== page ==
It wasn't bad enough that the Twins lost three in a row to the Yankees; we got a hard frost in the middle of that sad series, and measurable snow the day after the third loss.

Tuesday, September 08, 2009

Learning from the Masters

One of these years, I'm going to sign up for the Master Gardener program at the U. Until then, I think I've found a pretty good alternative. I've been volunteering to help Master Gardeners with their community gardening projects in my neighborhood.

It started a couple of years ago when I agreed to help clear a ditch to make way for a raingarden. Working alongside a couple of Master Gardeners, I learned to identify buckthorn and some other weedy trees. Better yet, I got my hands on a Weed Wrench. It's a great tool -- very effective, and fun to use. It's a bit pricey for something I need for a few hours, once or twice a year, but one the local Master Gardeners has one that she loans to people in the neighborhood.

Since then, I've helped with three or four other ongoing projects. For a little sweat and time, I've learned a lot about container gardening, native prairie plants, trees, insect pests, rain gardens, and edible weeds.

If you are free at noon on Sunday, September 13 and you want to learn about natives, consider helping with the Friends of Horton Park as they work on their native wildflower gardens.

Monday, July 13, 2009

Birds

Spotted a hummingbird zipping around my garden. First time I've seen one this season. It took a hit off some bee balm before dashing off.

Robins, with their young 'uns in tow, are raiding the serviceberry shrub and following me around whenever I water.

Goldfinches are becoming regular visitors, nibbling at the coneflower seeds. Coneflower is also known as annual bachelor button. It's hard to believe that they can light on a bendy coneflower stem without pulling the whole stem to the ground, but they manage. I'd love to get a photo, but without an SLR, a big zoom lens, and a bird blind, I don't think I can get close enough to the goldfinches.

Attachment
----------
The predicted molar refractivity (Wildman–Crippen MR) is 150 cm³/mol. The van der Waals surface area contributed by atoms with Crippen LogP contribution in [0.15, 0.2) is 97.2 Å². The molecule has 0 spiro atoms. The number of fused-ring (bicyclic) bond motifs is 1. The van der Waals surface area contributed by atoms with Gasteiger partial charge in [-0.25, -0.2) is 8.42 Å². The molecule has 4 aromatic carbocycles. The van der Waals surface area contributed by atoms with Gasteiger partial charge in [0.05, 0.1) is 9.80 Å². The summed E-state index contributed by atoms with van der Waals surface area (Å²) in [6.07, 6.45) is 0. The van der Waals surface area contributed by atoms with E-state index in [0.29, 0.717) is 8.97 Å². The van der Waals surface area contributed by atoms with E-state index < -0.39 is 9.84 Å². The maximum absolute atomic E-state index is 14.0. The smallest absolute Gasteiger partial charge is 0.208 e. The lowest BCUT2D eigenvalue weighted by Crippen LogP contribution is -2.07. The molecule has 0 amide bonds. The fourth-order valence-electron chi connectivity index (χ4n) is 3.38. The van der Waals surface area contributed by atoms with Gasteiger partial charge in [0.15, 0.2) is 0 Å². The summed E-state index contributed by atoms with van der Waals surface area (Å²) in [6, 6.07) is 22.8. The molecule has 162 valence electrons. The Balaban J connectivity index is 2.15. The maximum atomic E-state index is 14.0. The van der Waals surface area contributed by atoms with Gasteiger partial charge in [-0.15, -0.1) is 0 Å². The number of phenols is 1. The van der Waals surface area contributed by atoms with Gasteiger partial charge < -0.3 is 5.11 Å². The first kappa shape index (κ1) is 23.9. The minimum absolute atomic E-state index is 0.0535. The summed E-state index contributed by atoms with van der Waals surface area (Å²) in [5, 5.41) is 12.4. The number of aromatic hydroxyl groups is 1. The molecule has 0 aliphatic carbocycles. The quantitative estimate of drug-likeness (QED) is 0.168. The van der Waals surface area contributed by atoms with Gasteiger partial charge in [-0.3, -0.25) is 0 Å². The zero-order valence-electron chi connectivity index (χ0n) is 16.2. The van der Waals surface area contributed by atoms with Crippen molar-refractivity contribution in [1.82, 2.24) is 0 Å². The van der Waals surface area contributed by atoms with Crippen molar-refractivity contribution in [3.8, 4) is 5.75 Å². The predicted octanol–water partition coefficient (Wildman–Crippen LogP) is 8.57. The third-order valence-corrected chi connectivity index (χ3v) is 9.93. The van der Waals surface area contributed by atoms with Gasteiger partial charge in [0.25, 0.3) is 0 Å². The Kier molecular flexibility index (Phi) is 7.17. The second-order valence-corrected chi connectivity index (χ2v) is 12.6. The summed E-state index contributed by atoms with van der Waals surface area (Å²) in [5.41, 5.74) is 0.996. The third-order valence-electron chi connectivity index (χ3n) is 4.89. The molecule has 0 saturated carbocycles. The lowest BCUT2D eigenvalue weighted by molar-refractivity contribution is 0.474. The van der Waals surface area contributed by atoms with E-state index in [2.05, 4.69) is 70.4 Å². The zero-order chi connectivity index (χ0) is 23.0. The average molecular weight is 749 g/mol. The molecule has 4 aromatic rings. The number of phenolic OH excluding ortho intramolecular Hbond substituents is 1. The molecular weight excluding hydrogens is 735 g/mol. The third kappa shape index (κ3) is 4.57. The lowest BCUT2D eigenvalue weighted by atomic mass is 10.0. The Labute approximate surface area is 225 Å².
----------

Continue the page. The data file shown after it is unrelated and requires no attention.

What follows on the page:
Latin names for the plants, just because: Monarda, Amelanchier, and Centaurea cyanus.

UPDATE: Managed to get a photo.
Goldfinch feeding on cornflower

Saturday, July 11, 2009

panhandlers with 'tude

Three young women were camped out in the center boulevard at the intersection of Franklin and Cedar Avenues in Minneapolis this afternoon. Unlike most Twin Cities panhandlers, their faces didn't bear the wear and tear of decades of addiction.

While two lounged in the shade of a small tree, one held a hand-lettered sign which read:

If you voted for OBAMA, you owe me some CHANGE.

I regret that I left my camera at home.

Saturday, June 27, 2009

Insect Artists

DSCN3676.JPG
This is about as good as it gets with insect pests: neatly nibbling interesting designs on an unwanted plant.

UPDATE: Thanks to Mary Schier's most recent post, I've learned that these leaves were cut by leafcutter bees. That should be easy to remember.

Here are a couple more articles about leafcutter bees: one written by an entomologist and one with some great photos.

Saturday, June 13, 2009

Spotted

First monarch butterfly passing through my garden.